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Gambel's Quail - BirdForum Opus

Photo by Dave Hawkins
Stateline Road, Portal, Arizona, USA
Callipepla gambelii


10-11 1/2" (25-29 cm)
A stocky, mainly gray quail with a curved black head plume.

Male has bold black face and throat, chestnut crown, rusty sides with diagonal stripes, and unscaled buff-white belly with black patch in center.


Photo by UncleGus_24
Green Valley, Arizona, July 2011

Resident in south-western deserts from California east to Texas. Introduced in Idaho and western New Mexico. Introduced on some of the Hawaiian Islands, where it is usually difficult to find among the more numerous California Quail.



There are 5 subspecies[1]:

  • C. g. gambelii:
  • western United States (from southern Nevada, southern Utah, and western Colorado) south to northwestern Mexico (northeastern Baja California and northern Sonora)
  • C. g. ignoscens:
  • C. g. pembertoni:
  • C. g. fulvipectus:
  • South-eastern Arizona and south-western New Mexico to north-western Mexico (to southern Sonora and northwestern Sinaloa)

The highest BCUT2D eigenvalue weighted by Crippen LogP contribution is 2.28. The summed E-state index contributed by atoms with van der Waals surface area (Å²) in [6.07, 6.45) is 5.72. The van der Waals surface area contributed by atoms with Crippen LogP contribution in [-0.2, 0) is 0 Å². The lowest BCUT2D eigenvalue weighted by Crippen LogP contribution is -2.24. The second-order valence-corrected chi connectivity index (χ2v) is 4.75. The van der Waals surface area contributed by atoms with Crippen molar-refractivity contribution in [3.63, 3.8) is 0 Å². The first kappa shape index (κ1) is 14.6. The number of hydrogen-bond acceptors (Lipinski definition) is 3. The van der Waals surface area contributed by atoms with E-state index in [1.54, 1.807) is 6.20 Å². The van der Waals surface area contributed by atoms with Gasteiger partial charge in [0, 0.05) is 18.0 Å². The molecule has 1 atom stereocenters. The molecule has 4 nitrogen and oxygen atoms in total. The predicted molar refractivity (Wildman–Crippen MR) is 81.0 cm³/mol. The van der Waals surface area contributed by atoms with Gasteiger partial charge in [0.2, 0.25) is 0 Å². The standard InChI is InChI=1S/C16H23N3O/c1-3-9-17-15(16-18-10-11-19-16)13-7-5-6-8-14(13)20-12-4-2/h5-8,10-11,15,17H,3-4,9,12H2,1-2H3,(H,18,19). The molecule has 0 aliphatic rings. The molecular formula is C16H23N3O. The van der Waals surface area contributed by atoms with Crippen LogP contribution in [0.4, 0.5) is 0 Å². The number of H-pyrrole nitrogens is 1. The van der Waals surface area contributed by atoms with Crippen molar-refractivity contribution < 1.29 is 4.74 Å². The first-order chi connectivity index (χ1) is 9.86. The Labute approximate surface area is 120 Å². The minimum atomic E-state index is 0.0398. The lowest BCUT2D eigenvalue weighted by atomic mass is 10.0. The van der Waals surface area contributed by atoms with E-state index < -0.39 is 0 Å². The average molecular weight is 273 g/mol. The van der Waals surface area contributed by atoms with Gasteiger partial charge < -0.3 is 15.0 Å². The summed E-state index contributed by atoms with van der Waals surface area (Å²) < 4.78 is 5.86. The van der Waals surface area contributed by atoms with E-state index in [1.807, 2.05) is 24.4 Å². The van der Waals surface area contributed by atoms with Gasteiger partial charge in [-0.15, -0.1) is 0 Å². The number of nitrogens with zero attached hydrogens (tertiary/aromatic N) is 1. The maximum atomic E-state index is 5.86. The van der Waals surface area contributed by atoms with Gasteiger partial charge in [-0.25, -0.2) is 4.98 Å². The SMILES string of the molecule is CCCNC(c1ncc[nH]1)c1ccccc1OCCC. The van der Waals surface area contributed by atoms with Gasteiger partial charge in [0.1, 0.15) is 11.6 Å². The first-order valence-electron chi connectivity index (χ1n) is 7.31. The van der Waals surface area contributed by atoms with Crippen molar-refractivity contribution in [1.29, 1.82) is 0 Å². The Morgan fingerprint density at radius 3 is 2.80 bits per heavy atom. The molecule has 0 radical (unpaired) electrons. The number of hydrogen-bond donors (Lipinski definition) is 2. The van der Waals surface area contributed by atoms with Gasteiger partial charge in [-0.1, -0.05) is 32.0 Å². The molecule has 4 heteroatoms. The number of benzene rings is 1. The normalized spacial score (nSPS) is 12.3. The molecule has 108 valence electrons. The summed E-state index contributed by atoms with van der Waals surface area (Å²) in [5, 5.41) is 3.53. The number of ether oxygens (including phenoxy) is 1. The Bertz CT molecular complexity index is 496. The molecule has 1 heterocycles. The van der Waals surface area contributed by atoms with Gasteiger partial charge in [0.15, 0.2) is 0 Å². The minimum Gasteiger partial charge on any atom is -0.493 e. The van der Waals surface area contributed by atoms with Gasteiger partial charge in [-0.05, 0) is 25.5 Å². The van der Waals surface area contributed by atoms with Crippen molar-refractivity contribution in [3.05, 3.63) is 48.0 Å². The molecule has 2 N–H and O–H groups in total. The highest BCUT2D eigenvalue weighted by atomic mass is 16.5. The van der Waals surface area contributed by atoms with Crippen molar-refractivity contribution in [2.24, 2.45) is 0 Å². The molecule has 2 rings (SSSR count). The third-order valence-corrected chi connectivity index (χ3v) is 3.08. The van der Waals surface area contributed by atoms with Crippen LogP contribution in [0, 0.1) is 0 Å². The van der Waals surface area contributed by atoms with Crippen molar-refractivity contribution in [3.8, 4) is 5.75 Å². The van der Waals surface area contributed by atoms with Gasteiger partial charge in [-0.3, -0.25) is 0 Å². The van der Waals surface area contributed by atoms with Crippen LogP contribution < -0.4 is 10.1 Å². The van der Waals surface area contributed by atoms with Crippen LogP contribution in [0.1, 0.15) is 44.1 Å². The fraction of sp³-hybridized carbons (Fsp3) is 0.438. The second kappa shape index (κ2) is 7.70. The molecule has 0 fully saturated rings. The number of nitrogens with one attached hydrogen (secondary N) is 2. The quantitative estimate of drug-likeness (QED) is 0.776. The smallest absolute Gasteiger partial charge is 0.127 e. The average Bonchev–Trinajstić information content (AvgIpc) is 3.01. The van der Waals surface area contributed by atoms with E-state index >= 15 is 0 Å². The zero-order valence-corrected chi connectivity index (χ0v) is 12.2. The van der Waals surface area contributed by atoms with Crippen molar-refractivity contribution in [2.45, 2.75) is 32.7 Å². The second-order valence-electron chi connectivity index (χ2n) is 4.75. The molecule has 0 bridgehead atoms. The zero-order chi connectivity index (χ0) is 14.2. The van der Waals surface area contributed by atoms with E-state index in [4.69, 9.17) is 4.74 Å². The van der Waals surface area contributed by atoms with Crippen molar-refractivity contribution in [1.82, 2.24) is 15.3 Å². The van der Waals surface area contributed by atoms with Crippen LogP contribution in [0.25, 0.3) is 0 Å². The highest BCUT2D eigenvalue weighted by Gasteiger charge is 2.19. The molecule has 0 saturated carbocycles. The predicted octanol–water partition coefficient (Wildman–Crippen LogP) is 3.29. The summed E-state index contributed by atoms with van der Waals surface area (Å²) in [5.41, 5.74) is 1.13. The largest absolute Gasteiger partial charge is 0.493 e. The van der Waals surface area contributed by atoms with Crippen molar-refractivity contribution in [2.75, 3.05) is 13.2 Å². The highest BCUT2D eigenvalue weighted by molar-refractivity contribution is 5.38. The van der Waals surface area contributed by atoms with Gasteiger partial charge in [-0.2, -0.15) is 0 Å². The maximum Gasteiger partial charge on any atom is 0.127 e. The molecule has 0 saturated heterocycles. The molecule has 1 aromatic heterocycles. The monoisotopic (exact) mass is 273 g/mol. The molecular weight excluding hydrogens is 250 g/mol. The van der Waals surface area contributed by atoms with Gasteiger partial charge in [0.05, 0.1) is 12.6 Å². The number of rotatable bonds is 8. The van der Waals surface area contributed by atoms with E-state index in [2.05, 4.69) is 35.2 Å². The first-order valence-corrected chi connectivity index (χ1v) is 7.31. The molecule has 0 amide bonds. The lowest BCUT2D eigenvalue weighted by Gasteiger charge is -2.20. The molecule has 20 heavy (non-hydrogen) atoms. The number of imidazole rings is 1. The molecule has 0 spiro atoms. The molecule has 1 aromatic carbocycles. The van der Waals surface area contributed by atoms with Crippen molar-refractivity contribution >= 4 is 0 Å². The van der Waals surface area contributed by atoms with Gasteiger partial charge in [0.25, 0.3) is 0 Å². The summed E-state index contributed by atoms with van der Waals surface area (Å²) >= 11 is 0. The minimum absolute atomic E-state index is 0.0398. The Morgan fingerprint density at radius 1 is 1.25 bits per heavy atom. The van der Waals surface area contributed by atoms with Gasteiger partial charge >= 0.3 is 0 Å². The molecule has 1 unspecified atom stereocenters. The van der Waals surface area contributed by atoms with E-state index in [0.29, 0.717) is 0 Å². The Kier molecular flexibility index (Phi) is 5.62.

• C. g. stephensi:
  • Western Mexico (southern Sonora adjacent to Sinaloa border)


Desert thickets; arid country.


These desert-dwelling quail are attracted to water and gather in large numbers, often representing several coveys, to drink at stock tanks maintained for cattle.


The 10-20 buff-colored eggs, spotted with brown, are laid in a depression lined with grass and twigs at base of tall shrub or mesquite.


A ringing puk-kwaw-cah, with second syllable highest in pitch.
The ringing call of the male, heard even in the heat of day, is one of the characteristic sounds of the desert Southwest.


  1. Clements, J. F., T. S. Schulenberg, M. J. Iliff, S. M. Billerman, T. A. Fredericks, J. A. Gerbracht, D. Lepage, B. L. Sullivan, and C. L. Wood. 2021. The eBird/Clements checklist of Birds of the World: v2021. Downloaded from https://www.birds.cornell.edu/clementschecklist/download/
  2. Gill, F, D Donsker, and P Rasmussen (Eds). 2021. IOC World Bird List (v 11.2). Doi 10.14344/IOC.ML.11.2. http://www.worldbirdnames.org/

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